These three paradigms revisit rhetorical literacy in different ways; however, all point to the social nature of rhetoric and reveal the capaciousness of the 2500-year-long discipline. Rhetoric, reflected through any of these three approaches, turns out to be the complex knowledge of human relations and their situational dynamics.

4. Rhetorical education and publicness

As rhetoric is present in all socialization (Burke, 1969, p. 39), it provides interactants with skills to adapt themselves to situations, to identify themselves with emerging goals, and to accept argumentation and opinion. In a nutshell, these are the fields of public competence that call for emphatic attention, active participation, the urge to cooperate, the wish to persuade, the ability to judge, openness and reflectivity. Public competence encompasses the awareness of contingencies, the ambition to take up risks and to judge by situational and universal values. Classical rhetoric as pedagogy taught this set of competencies and built the radiant performance of the rhetor on them.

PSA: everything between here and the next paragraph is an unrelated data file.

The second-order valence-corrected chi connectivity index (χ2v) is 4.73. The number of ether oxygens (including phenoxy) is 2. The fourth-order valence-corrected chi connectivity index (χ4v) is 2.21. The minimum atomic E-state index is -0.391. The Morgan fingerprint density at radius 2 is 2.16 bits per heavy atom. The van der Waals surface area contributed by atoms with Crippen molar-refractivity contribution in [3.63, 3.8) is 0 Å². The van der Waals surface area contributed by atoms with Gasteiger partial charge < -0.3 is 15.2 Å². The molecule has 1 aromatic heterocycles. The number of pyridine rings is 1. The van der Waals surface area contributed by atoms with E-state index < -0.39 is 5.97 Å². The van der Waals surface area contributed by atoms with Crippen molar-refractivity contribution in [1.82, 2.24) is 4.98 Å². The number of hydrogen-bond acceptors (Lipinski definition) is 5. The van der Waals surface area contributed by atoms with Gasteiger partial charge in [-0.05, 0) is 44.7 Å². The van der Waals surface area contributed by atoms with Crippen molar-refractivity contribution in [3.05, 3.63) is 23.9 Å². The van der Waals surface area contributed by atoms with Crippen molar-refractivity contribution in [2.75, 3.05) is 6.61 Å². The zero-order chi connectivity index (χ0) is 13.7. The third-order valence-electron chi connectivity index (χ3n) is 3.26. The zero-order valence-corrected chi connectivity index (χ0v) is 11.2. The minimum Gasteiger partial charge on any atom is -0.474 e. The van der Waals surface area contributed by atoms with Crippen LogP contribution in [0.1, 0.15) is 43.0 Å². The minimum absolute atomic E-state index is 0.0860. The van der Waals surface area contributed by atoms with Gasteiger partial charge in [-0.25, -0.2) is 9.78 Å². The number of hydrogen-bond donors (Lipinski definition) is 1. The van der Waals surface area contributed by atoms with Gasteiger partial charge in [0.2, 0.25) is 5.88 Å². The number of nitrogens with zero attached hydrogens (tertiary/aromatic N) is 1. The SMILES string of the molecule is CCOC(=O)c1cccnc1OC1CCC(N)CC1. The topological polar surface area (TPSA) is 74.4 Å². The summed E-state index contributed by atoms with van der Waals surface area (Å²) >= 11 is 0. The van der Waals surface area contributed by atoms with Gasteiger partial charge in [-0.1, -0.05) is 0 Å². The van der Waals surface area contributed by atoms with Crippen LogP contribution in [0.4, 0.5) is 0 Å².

4.1. Rhetoric paideia and consciousness

Rhetoric can be considered as a teaching tradition: the pedagogy of good, ethical speaking. It teaches a rhetorical consciousness that is required whenever there is genuine communication. According to Johnstone (2007, pp. 21-23), to be conscious of something is always to interrupt the unity of the transaction between subject and object. Consciousness confronts the person with something radically other than himself. It is the relevant distance and distinction between subject and object, between the person and what is communicated. Rhetoric is the evoking and maintaining of this consciousness, an interface that enables the acceptance of refusal to accept statements.